The frequency of headache dropped by 50 percent or more in up to 59 percent of individuals receiving acupuncture, and this effect could persist for more than six months.

The logical next step for some who have experienced or heard about migraine relief from acupressure is the daith piercing.

Daith piercing is rapidly gaining popularity as a potential treatment for migraines. The body piercing involves the piercing of the innermost cartilage fold of the ear in an attempt to replicate acupuncture. Piercing the daith applies pressure to the same part of the ear where an acupuncture needle would be inserted.

Some practitioners believe people who suffer from migraines will experience less pain and fewer episodes after a daith piercing. Even some patients who have had their daith pierced claim it reduced both the frequency and overall impact of migraine headaches.

If it actually works, the one-time cost of the piercing can save a lot of money even compared to regular visits to the acupuncturist.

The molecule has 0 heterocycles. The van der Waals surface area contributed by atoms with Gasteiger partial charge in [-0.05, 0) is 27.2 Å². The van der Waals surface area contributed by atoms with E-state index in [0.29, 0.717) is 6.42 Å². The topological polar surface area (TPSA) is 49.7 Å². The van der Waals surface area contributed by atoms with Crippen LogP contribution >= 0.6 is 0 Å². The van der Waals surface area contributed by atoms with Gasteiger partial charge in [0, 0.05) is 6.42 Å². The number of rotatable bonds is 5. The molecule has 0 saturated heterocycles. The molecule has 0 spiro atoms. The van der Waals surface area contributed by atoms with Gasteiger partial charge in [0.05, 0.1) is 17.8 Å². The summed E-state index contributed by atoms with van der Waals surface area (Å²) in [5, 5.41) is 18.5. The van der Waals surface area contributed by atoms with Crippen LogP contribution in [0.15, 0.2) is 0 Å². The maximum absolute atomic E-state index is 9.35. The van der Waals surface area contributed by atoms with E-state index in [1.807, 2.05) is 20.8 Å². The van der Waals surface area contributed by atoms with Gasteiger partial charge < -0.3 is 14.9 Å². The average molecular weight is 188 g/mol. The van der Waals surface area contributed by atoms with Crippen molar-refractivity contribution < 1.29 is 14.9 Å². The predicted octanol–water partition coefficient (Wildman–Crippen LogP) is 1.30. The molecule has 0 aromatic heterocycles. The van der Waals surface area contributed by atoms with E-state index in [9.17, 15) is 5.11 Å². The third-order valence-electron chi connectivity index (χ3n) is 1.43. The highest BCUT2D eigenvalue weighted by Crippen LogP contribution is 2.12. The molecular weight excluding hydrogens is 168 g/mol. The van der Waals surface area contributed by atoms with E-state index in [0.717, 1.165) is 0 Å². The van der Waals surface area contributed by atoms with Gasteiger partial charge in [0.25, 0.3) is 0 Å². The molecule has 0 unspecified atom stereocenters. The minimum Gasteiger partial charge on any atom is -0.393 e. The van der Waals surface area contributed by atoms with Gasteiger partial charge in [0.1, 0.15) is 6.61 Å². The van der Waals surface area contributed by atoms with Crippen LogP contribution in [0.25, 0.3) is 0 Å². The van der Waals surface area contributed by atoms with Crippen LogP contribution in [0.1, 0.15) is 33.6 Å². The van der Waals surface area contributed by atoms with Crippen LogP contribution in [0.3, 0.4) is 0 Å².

Caffeine

What can be said about caffeine? It’s life affirming, and it’s an effective migraine remedy for so many sufferers. After all, during a migraine, blood vessels to the brain enlarge. But caffeine naturally constricts the blood vessels, helping to ease the pain associated with migraines. 

In fact, according to the National Headache Foundation, adding caffeine to a basic pain reliever like aspirin or Tylenol can increase its pain-relieving effect by as much as 40 percent. Personally, I find that two Excedrin Migraine, if administered early enough at the sign of pain, are just as effective as the priciest prescription.

According to the Health Union website, Migraine.com, several medications for migraine contain caffeine, including:

  • Anacin—Caffeine and aspirin
  • Excedrin Migraine—Caffeine, aspirin and acetaminophen
  • Midol—Caffeine, acetaminophen and pyrilamine maleate
  • BC Powder—Caffeine and aspirin
  • Norgesic—prescription containing caffeine, aspirin and orphenadrine
  • Fioricet—prescription containing caffeine, acetaminophen and butalbital


Natural Remedies